Besides a security deposit, you may pay a pet deposit if you bring a cat or dog to live in the apartment. This is often based on the number of pets you have but can also be a flat amount. This type of deposit offers some protection that your landlord can clean up after or repair any damage your pet causes. This type of deposit is usually refundable, meaning you may get it back if you carefully clean up any messes and smells and keep your pet from expressing destructive behaviors like biting and clawing.

State laws also determine how much the pet deposit can be. For example, Nolo mentions that Hawaii allows a pet deposit of up to one month of rent, while North Dakota landlords can charge up to $2,500 or two months' rent for the pet deposit on top of other costs. Washington, Texas and Utah are among the states with no statutes on how much pet deposits can be.

Similarly, some landlords will charge a pet fee instead of a deposit; this fee serves a different purpose. While the deposit provides some protection from damages from your pet, the fee simply pays for the right for you to have the pet in your apartment. You can expect to not get this money back when you move out, and you might even have to pay extra if your pet does cause any damage.

Other Nonrefundable Apartment Fees

While some landlords waive this fee as part of a move-in special or forego it if they charge a security deposit, there may be a nonrefundable move-in fee. This money helps landlords pay for costs involved in preparing your apartment for your occupancy. For example, you might pay a $300 move-in fee that your landlord uses to change the lock on your door or touch up some peeling paint on your kitchen wall. Depending on the landlord, you may be able to negotiate this nonrefundable fee to save some money.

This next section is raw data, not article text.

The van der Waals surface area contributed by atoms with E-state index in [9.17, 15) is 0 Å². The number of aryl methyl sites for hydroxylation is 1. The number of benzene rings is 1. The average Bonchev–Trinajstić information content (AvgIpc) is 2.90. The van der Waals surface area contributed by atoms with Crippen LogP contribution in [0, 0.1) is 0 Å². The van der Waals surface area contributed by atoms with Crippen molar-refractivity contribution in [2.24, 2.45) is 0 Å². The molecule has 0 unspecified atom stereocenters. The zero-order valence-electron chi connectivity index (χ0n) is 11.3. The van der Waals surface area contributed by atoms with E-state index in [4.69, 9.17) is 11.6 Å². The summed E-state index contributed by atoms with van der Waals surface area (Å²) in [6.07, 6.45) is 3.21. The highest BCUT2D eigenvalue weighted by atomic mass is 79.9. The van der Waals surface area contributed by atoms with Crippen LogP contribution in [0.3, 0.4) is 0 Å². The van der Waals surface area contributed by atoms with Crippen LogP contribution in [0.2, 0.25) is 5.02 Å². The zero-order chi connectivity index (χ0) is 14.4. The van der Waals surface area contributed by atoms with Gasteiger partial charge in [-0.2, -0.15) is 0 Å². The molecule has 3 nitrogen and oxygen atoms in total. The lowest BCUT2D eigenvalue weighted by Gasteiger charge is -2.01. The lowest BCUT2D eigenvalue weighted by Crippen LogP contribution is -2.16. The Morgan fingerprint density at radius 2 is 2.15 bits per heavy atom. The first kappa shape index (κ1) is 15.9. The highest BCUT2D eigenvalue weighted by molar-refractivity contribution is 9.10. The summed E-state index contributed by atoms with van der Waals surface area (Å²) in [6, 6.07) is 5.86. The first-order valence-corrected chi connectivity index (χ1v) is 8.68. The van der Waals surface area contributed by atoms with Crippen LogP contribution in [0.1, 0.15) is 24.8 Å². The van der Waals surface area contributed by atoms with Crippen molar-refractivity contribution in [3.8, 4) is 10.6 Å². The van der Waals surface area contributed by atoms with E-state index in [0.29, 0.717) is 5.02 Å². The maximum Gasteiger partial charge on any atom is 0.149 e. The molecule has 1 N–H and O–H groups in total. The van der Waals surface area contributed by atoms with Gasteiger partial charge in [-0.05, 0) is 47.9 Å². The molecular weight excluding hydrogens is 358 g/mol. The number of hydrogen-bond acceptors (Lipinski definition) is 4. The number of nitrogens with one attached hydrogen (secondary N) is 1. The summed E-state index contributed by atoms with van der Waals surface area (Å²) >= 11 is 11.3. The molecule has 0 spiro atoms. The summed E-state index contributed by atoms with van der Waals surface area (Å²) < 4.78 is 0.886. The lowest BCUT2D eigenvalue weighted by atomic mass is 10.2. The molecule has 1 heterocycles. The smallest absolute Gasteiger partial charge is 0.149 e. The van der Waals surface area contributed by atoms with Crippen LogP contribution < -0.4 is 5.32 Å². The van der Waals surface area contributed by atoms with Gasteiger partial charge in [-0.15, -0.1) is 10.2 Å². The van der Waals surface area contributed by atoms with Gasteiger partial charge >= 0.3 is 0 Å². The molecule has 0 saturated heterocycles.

You likely also already paid an application fee when you submitted your rental application. This fee covers the costs of processing your application and checking your employment, credit and rental history. Since it's usually nonrefundable, you likely won't get the money back even if your rental application gets denied.

Legality of Nonrefundable Security Deposits

The Tenant Resource Center states that security deposits must be deemed as refundable since the funds are held as a form of security. However, that does not mean you'll get all the money back, especially when the money is applied toward rent costs or repairs for damage you've done. But you can expect to get the excess back as long as you fulfill your obligations as a tenant.

SJA Property Management further clarifies that a nonrefundable deposit agreement in your lease contract is legal when the security deposit money will either: